As spring training is now fully underway, with all teams having their first exhibition games under their belts, it is probably a good time to look at some of the new rules MLB is testing out for spring training.
The first rule that fans have already seen play out in several spring training games so far, is the mercy rule. This rule basically puts a pitch count into play and says teams can choose to stop an inning at the end of an at-bat, once the pitcher has thrown 20 pitches, regardless of where the inning stands.
The Boston Red Sox and Cinncinati Reds are a couple of the first teams to take advantage of this new rule, each getting pitchers out of jams in these early exhibition games. RHP Garrett Richards, for example, was making his first spring training start and managed to load the bases, record one out, and walk in a run within his first 23 pitches. Meanwhile, Reds pitcher Sal Romano also had this new mercy rule to thank — giving up three runs, four hits, and no end in sight — when the Reds decided to call the inning. The next inning welcomed Shane Carle, who gave up four runs with runners still in scoring position when the inning was called.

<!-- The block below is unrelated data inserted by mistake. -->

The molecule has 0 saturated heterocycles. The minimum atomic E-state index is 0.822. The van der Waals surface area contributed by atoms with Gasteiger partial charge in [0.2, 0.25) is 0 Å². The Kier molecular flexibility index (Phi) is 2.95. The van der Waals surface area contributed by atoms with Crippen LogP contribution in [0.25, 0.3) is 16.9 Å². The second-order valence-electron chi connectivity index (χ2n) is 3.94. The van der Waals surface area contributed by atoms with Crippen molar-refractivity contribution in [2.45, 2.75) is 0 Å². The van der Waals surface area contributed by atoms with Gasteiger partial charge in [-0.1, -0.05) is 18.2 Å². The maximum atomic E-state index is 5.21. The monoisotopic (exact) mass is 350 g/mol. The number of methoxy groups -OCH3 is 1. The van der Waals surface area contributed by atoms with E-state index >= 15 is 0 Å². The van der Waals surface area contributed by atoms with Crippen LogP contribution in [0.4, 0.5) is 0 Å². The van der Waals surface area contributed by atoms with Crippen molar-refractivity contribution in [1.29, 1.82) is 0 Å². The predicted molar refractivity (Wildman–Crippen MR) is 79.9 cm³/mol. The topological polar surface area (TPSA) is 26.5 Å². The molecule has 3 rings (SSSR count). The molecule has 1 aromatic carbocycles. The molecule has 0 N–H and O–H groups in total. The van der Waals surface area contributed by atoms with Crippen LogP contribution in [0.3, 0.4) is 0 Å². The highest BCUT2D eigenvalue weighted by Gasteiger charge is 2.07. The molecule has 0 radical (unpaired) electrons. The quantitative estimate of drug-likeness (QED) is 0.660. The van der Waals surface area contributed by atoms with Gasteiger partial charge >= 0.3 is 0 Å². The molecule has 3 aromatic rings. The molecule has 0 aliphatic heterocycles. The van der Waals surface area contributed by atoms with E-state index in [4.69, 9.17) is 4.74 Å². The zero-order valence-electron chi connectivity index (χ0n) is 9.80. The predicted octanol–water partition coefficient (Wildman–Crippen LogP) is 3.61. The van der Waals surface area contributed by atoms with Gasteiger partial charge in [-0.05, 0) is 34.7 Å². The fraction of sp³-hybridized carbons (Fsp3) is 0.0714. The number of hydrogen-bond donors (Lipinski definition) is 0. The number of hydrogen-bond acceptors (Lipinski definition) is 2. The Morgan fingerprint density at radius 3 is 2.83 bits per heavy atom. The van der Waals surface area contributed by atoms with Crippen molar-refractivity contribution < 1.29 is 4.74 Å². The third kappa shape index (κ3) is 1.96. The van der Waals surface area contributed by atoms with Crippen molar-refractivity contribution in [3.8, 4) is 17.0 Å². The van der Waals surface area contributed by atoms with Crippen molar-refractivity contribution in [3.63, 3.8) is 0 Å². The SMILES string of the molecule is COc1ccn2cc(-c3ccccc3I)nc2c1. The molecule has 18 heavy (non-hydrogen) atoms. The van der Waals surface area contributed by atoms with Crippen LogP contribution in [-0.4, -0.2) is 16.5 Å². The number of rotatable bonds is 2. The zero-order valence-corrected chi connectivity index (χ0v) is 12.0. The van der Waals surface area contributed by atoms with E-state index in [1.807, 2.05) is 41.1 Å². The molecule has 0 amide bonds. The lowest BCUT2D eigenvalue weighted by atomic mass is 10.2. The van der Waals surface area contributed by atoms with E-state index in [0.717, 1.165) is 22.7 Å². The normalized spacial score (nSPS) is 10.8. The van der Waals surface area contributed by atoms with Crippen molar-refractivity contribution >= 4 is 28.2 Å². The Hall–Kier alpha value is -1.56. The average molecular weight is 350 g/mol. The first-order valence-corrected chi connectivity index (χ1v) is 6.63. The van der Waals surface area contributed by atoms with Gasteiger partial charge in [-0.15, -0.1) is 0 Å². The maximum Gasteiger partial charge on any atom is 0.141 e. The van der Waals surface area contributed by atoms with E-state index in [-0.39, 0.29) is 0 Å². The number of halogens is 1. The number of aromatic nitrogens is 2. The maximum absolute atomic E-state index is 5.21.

Another rule facing some scrutiny during baseball’s preseason is a rule that entails games being scheduled for seven innings, but teams have the option to play as few as five innings, or at most, a typical nine innings. The main points of criticism for this rule, in particular, is it limits players who are trying to not only develop their own skills but in many cases, make the big league squad, from getting that crucial playing time. There is also the argument that, while fan attendance is pretty limited for spring training games, fans will not know whether to expect a short five-inning game or if they’re in for a full nine-inning game. This rule is seemingly being put into place mainly amidst COVID-19 concerns and limits the time of contact between players and separate teams.
While most of these rules are upsetting fans, one could argue for both rules that they serve to protect both players and teams, although it does take away from some typical aspects of spring training.